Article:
When we focus in on grade six, you can see we're now adding in those ratios and proportional relationships, as well as the early algebraic expressions that we're going to see backed up as we move on. In grade seven we continue that, but now we're focusing in on arithmetic of rational numbers. And finally, by the time we get to grade eight, we're looking into that linear algebra and linear functions. The goal with greater focus and fewer topics is to really create that strong foundation, a solid understanding of those concepts, so that we can continue to add on as the grades increase.

The next major key shift was in coherence. Really focusing in on that coherent progression from grade to grade, and the linking of topics and thinking between grade to grade. For example, if we look at standard 4.NF.4, focusing in on fourth grade, it states that "Students in fourth grade must apply and extend previous understandings of multiplication to multiply a fraction by a whole number."

If we then look at 5.NF.4, we see that one grade up, "Students in fifth grade must apply and extend previous understandings of multiplication to multiply a fraction or a whole number by another fraction". We're building upon what has been learned before in order to help students really follow through and reinforce those major topics in each grade. These standards were all taken from the, and you'll be able to find more examples there as well.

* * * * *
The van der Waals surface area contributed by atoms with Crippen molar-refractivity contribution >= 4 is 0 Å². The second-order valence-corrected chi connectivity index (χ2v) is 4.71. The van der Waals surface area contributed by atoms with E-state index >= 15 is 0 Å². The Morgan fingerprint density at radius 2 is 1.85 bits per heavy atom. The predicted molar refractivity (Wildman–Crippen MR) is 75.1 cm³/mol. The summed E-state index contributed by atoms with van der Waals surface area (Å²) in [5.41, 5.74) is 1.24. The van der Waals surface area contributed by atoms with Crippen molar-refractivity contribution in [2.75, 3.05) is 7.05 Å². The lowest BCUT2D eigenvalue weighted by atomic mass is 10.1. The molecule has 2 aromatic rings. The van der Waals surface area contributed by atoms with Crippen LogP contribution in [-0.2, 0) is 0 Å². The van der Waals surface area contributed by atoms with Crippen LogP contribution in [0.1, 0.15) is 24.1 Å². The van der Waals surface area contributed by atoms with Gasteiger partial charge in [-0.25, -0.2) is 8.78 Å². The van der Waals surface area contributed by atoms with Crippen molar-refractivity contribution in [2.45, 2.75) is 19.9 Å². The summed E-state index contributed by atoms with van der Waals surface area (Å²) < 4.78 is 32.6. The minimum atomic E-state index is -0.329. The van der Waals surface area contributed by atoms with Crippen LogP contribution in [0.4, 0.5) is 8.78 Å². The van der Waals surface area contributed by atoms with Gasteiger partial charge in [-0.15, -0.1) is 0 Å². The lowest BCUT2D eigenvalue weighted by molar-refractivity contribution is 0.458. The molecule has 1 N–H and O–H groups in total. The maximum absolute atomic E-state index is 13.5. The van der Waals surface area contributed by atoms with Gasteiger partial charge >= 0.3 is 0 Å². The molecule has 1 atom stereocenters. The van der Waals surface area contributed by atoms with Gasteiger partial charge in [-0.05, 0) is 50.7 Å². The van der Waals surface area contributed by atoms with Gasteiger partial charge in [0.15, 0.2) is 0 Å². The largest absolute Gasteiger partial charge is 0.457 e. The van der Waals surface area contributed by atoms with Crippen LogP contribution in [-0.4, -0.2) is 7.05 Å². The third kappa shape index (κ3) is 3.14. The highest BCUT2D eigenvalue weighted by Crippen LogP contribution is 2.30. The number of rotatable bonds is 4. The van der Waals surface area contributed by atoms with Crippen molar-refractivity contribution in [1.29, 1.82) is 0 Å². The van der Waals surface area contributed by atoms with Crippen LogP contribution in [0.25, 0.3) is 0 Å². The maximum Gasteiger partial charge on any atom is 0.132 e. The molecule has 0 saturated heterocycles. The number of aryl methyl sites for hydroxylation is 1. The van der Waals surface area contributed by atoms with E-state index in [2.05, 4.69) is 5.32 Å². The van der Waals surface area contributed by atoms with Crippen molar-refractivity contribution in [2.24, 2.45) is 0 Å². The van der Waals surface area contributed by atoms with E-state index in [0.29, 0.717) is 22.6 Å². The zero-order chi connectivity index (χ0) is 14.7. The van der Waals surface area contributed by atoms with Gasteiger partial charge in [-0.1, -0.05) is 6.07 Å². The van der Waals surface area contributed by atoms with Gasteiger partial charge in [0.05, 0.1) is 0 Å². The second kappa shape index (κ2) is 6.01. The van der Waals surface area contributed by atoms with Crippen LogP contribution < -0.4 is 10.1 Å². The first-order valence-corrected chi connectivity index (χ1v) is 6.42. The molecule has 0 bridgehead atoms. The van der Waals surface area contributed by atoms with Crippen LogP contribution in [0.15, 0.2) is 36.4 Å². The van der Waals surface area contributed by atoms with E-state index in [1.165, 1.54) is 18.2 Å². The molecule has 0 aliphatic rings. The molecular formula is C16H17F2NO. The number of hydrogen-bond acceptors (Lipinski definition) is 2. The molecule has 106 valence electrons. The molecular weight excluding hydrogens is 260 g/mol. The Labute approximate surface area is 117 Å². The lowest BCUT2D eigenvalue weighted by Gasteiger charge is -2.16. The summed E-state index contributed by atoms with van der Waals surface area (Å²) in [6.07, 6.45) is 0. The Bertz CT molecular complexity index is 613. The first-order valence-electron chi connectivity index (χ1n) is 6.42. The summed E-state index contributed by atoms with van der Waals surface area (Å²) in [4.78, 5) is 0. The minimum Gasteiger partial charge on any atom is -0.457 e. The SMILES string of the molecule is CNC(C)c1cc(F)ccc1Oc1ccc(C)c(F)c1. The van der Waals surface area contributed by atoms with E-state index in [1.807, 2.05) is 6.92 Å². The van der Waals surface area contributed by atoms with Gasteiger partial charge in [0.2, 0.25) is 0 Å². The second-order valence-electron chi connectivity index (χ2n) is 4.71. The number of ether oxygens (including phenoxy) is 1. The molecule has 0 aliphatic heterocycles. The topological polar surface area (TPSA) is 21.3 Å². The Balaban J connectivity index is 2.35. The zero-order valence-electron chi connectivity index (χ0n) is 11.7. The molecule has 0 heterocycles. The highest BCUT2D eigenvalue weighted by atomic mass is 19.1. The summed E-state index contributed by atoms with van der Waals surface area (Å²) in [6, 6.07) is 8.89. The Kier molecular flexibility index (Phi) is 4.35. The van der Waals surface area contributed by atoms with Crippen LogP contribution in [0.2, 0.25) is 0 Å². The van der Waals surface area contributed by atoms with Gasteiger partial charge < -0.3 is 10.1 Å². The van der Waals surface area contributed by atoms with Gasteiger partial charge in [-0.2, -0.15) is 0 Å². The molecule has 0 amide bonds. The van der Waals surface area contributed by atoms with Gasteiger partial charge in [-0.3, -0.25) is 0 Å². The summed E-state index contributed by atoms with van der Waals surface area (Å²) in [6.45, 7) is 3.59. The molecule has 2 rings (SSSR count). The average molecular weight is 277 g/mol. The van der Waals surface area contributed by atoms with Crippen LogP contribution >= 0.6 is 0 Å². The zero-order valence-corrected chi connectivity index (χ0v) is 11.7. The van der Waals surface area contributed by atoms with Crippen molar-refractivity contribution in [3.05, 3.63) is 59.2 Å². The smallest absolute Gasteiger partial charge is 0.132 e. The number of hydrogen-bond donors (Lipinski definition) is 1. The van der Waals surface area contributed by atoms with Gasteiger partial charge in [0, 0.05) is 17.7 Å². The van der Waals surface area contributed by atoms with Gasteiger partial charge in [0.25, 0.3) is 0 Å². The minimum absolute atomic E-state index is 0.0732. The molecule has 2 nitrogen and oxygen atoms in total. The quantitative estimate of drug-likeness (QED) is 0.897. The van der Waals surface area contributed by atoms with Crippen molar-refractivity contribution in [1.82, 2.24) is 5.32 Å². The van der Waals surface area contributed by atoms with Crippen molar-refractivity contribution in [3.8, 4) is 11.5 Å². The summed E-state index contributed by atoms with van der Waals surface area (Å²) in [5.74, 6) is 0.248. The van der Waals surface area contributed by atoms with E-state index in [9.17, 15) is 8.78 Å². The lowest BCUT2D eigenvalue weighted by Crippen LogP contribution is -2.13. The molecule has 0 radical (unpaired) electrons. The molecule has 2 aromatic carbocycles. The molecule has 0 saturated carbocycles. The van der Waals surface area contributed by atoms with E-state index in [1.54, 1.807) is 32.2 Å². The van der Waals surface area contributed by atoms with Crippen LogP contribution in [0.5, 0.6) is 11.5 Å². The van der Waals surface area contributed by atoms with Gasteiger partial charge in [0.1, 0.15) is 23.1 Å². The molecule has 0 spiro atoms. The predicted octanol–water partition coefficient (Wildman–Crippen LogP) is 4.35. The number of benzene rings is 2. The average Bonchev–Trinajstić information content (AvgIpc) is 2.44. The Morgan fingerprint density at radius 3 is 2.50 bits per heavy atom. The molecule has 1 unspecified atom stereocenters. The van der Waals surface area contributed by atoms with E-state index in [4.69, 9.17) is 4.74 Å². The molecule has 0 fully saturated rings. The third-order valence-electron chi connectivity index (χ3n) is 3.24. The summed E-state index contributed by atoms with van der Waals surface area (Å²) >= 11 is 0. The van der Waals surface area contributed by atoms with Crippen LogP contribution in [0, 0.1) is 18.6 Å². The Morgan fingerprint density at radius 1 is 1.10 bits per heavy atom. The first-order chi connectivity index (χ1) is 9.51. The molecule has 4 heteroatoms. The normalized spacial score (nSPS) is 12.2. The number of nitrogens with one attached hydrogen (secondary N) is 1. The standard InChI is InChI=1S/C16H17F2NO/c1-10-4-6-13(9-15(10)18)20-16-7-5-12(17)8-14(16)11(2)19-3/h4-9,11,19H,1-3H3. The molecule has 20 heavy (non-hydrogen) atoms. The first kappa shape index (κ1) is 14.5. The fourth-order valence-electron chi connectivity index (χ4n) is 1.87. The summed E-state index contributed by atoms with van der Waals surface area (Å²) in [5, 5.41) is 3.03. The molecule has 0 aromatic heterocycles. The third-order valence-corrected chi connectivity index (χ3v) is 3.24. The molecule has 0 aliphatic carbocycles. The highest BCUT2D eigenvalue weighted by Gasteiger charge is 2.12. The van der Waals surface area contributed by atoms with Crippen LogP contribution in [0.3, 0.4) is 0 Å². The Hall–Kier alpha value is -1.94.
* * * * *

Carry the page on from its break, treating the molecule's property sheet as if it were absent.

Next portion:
The next key shift that we're going to focus in on is rigor. Really looking at-- and again, I take this from "Pursue a conceptual understanding, procedural skills, and fluencies and application with equal intensity". I'd really like to break that down just a little bit.

We know that rigor, here, is referring to students reaching a deeper understanding of the major work. But let's really focused in on those key areas. So conceptual understanding. What we're looking at here is the understanding of those key concepts, but from varied perspectives. Looking at it from a bunch of different ways so that we really can grasp the concept. Knowing the why of math.

The next area that rigor focuses in on are those procedural skills and fluency. What we mean here is the speech and accuracy in that calculation. Am I able to complete the calculation accurately? And then, can I speak confidently about what I've done to help show my understanding?

Finally, we're then looking at application. Applying mathematical concepts and practices across a variety of settings, situations, and, most importantly, real world problems. Getting back to the, what's the point, when am I going to use this, and really showing that to students. What rigor calls for in these core standards is that we focus in on these three areas with equal intensity.